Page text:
Plant-based medicine has existed for thousands of years, and one of its oldest forms is now growing in popularity — essential oils.
Sales of essential oils are projected to grow by double-digits for the next several years, according to a 2020 report from Research and Markets, and for good reason. Their scent creates a positive emotional response that people respond to immediately, and this can trigger a cascade of changes in the nervous system that make you feel good.
Essential oils are highly concentrated extracts of oils that are naturally present in plants. These can be found in the flowers, roots, seeds or even the stems. They are used widely as tools for healing and have been used for a wide range of symptoms and complaints. Whether you are suffering from depression, anxiety, pain, fatigue, difficulty sleeping or other complaints, essential oils may be worth a try.
Essential oils are sold over-the-counter in small glass bottles, making them practical and easy to travel with. They are also long-lasting, so you can keep a range of oils in your home dispensary or first-aid kit for surprise maladies. They are also less inexpensive than many other therapies, both natural and pharmaceutical.
Scientific studies are also starting to support the benefits of essential oils that have been used for centuries. A PubMed search for clinical trials of essential oils yielded 804 results, including studies on lavender, lemon balm, rosemary and many others. Frankincense and myrrh, from the famous Biblical story, have also been studied by researchers. In one recent controlled clinical trial of lavender oil, it improved sleep among young men and women.
Essential oils can affect the physiology of the brain and the body, through links between smell and the limbic system. When you inhale essential oils, the compounds in the oils interact with olfactory receptors in your nose. Those receptors then send messages that travel through to olfactory bulb, which relays this information to the limbic system, the part of the brain that triggers the fight-or-flight response and many other emotions.
Strictly speaking, most essential oils should still be considered unproven. As with most natural health products, the existing research is promising but not yet conclusive. This means that the best approach is to try one at a time to see how they affect you. You can do this on your own or under the supervision of a physician or healthcare provider.
The easiest way to use essential oils is to simply inhale them. When you feel tired, stressed or nervous, open the bottle, hold it to your nose and inhale deeply. Notice how you feel a few minutes later.
Before putting it on your skin, especially if you have sensitive skin, try diluting one drop in a teaspoon of water, put this in your hand and rub it onto the area you want to treat. You can also do this when using oils to rinse your mouth and gums. While many people ingest essential oils, like oregano oil or peppermint oil for digestion, I recommend you do this with a healthcare provider.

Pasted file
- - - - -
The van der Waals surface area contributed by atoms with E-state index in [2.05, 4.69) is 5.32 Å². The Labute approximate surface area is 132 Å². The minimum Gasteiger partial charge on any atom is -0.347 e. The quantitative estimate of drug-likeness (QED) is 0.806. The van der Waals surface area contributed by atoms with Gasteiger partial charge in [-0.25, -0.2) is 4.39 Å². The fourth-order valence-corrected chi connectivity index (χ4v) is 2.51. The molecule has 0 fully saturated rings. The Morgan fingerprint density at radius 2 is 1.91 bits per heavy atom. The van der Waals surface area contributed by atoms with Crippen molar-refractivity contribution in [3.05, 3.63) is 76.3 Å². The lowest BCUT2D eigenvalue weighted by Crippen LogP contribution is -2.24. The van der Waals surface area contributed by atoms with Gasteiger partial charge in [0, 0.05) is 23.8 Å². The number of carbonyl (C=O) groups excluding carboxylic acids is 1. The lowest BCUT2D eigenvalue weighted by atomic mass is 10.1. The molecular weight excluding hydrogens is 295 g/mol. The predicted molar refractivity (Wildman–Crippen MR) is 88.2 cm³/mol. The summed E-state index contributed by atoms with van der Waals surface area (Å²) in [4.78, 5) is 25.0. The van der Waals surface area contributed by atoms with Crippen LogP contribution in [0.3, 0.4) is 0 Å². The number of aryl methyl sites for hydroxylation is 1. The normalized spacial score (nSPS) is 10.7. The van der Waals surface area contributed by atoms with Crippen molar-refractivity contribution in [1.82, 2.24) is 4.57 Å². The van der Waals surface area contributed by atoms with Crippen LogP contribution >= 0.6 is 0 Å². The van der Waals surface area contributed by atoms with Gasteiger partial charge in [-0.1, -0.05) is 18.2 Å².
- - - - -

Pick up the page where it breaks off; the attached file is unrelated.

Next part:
While aromatherapy is not a licensed or regulated health profession, there are many books on the subject, and certificate courses are available online and even at some community colleges. These provide guidance about the specific oils that are commonly used to help manage different symptoms, and all the background information that you might consider the art and science of this healing modality.
Evidence-based medicine relies on clinical trials to determine whether a given treatment is better than placebo in a large group of patients. This kind of evidence is valuable, but it is difficult and expensive to ensure that a study is large enough and controls for all the possible sources of error and bias.
It is unlikely that this will ever happen for the thousands of natural health products that are not protected by patents. If we ever want global healthcare to include natural alternatives like essential oils, we will need to crowdsource real-world data from the millions of people who use them every day.
If you are interested in trying essential oils for your health problem, go to your local pharmacy or wellness store and choose the one you like the best. Smell them one by one, and notice how they make you feel. If you are highly sensitive to scents, be careful doing this. But if a particular essential oil leads you to feel a wave of pleasant, relaxing release, it is much more likely to be helpful over the long-term. You can choose a few essential oils at the same time, and try them one by one.
If you have scars, wounds or soreness in parts of your body that have experienced trauma, injury or tissue damage, consider applying essential oils to these sensitive areas. These can act as blockages, where the nerves can be more irritable and can contribute to stress or inflammation in the body as a whole. This concept of blockages is described in Traditional Chinese Medicine and other healing systems of the world, but it has not yet known to western medicine. It should be.
If you already use and love essential oils, then consider taking a systematic approach to see which ones work best for you. If you have a health problem that has not responded to conventional treatment, or simply want to find out whether essential oils might help you improve a specific symptom or your general well-being, use the approach described above to try them out, one at a time. This is the safest and most responsible way to manage your wellness.